Some Illustrated Styling Tips

Thinking about how I put together an outfit got me ruminating on how I add that final touch to a sartorial ensemble to make it stand out or really pull it all together.  Here’s an illustrated list of a few tricks I use to garnish the drink, as it were.  Comment to add yours!

 

Use jewelry to pick up a color or metal elsewhere in the outfit

Cuff pants for a different/more versatile length, or to give it a casual touch:

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Roll or cuff sleeves to adjust for warmth/show off a bracelet

Roll blazer cuffs once or twice to show off contrasting liner or bracelet.  You can also scrunch ’em up to similar effect

Leave hair down to use it as a contrast color to your outfit (I often wear my hair down with grey for that reason – the yellow tones help warm up the grey):
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Put hair up to highlight a neckline or earrings (or to keep it out of your way):

Part hair in a new place to freshen up a tried-and-true outfit

Untuck the back of your shirt for a casual, cool vibe

Belt your natural waist to bring some interest to a solid color dress or tunic top:
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Scrunch socks to add some volume/texture in the gap between pants hem and ankle boot

Extend cuffs past your topper and roll ’em back once to create drama and contrast between your shirt and your cardigan/blazer

Try out different scarf ties to get shawl/poncho/necklace/collar effects.

 

FYI, Caroline at UnFancy is great at demonstrating simple styling tricks like this.  Nicole of The Spirited Thrifter can teach you how to throw an arm party (she’s also great at layering necklaces which I rarely do), and Dina of Dinatokio models some excellent ringage (as well as chokers).  Susan of Une Femme d’Un Certain Age also does both necklaces and bracelets well. Janice of The Vivienne Files will help you think through coordinating jewelry without making it too matchy. Also visit Susan and Janice for scarf tips, or check out this old favorite video of 25 ways to wear a scarf featuring mindboggling visual logistics.  If you wear a headscarf or a hair wrap, get thee over to Dinatokio NOW.  I have never seen anyone style a hijab so creative-mazingly. She wears hers rather less conservatively than many people, which means a lot of her styles also work for hair/head wraps.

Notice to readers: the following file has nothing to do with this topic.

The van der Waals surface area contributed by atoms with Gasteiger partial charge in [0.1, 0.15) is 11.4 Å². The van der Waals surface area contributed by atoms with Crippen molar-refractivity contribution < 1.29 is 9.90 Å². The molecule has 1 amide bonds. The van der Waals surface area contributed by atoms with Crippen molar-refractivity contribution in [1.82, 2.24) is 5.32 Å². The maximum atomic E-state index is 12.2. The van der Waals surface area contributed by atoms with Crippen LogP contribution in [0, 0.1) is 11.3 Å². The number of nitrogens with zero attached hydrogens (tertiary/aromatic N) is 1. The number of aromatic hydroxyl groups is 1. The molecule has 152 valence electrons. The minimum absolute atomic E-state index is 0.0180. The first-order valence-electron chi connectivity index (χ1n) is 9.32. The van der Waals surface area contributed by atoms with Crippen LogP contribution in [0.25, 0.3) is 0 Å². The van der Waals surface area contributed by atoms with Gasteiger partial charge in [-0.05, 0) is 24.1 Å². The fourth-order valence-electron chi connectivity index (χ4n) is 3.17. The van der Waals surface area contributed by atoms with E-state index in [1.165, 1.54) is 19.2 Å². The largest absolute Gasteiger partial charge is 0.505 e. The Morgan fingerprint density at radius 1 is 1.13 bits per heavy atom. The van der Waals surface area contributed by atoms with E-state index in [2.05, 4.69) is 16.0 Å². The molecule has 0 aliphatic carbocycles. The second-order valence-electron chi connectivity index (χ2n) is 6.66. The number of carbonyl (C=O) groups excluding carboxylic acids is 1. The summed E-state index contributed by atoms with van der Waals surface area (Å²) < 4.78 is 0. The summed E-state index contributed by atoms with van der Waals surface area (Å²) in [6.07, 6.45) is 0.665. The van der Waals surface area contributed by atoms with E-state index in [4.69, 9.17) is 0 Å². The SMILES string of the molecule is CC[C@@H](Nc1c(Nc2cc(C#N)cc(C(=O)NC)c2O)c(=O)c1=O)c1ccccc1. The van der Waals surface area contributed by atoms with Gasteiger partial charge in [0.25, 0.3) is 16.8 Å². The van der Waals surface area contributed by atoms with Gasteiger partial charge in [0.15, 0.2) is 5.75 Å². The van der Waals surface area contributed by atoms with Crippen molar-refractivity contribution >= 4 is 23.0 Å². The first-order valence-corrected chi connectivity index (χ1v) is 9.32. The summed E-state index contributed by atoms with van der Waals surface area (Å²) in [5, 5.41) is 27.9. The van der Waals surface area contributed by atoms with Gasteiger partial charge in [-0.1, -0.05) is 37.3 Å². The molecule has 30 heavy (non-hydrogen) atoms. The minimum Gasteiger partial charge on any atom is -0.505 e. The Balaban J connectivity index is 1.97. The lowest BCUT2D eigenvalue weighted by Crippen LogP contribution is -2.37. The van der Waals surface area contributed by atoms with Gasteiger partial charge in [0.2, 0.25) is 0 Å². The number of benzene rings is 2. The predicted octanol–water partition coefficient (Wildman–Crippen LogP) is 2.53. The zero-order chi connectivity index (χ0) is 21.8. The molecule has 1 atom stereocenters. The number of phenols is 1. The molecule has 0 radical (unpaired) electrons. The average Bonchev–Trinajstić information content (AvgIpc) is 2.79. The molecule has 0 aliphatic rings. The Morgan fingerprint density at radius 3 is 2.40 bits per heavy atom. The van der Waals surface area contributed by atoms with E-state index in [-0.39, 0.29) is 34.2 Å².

What are your favorite styling tips?  Anything new here you’d like to try?  Scroll down to comment!

 

Putting Together an Outfit: Cords + Popover Tunic + Duster

Nicole from The Spirited Thrifter wrote a few weeks back about helping a client discern how to put together new outfits from her existing clothes  She included some handy rules and tips along the way, which got me thinking about how *I* put decide what goes into an outfit and whether blogging about it would be useful for others to read about.

So today, I’m going to grab an outfit pic off of Instagram and walk you through how I put it together.  I’m no expert, but I do love clothes and am usually pretty happy with my looks, so if you struggle with how to finish off an outfit, how to pair accessories or top layers with base clothes you’ve already chosen, or what “goes” together,  I hope reading about my thought process is helpful.  And if it works out I’ll do it with some more outfits.  Maybe you can even request faves from my IG!  Whoa, getting carried away here.

The outfit in question:

A photo posted by LeahLW (@thriftshopchic) on

 

And now, how I got there:

Weather? Cool in the morning, warm by afternoon – I’ll need to layer.

Any activities at work that require specific clothes (e.g. big meetings with outside clients or funerals or cleaning out storage rooms requiring a dress (fancier) or pants (more casual/flexible)?  No.

So what do I feel like wearing for my base piece (the skirt/pants/dress I’ll use to build my outfit)?   Yesterday was a dress so today I’ll go with pants for a little variety.  I haven’t worn my newly tapered cream cords yet, let’s bust those out!

What top would go with that?  Hmmm…I haven’t worn my dotted cotton popover tunic in a minute, and that pattern will contrast nicely with the solid cream down below.
Now to add that layer… The shirt’s patterned, so let’s get my one and only solid cardi out – a blue duster.  That matches the darker blue in the top and will keep the outfit from feeling all over the place color-wise.

What shoes do I want to wear with this?  Hey, those blue-grey boat shoes I just painted would be perfect for the  chambray color of the shirt.  Plus this outfit is on the casual-but-put-together side and nice boat shoes can do that.  I’m still wearing them in, though, so I need some socks…these striped ones perfectly marry the colors in my top and cardigan.

Jewelry?  An open neck means a standard-length necklace and I don’t feel like making an earring statement today. But I will choose my cream drop earrings instead of my go-to gold studs because my cream cords are starting to feel lonely; picking up the pants color with my earrings will make the whole composition more harmonious.  Bracelet/rings?  The usual – my grandma’s cuff and my wedding/engagement rings.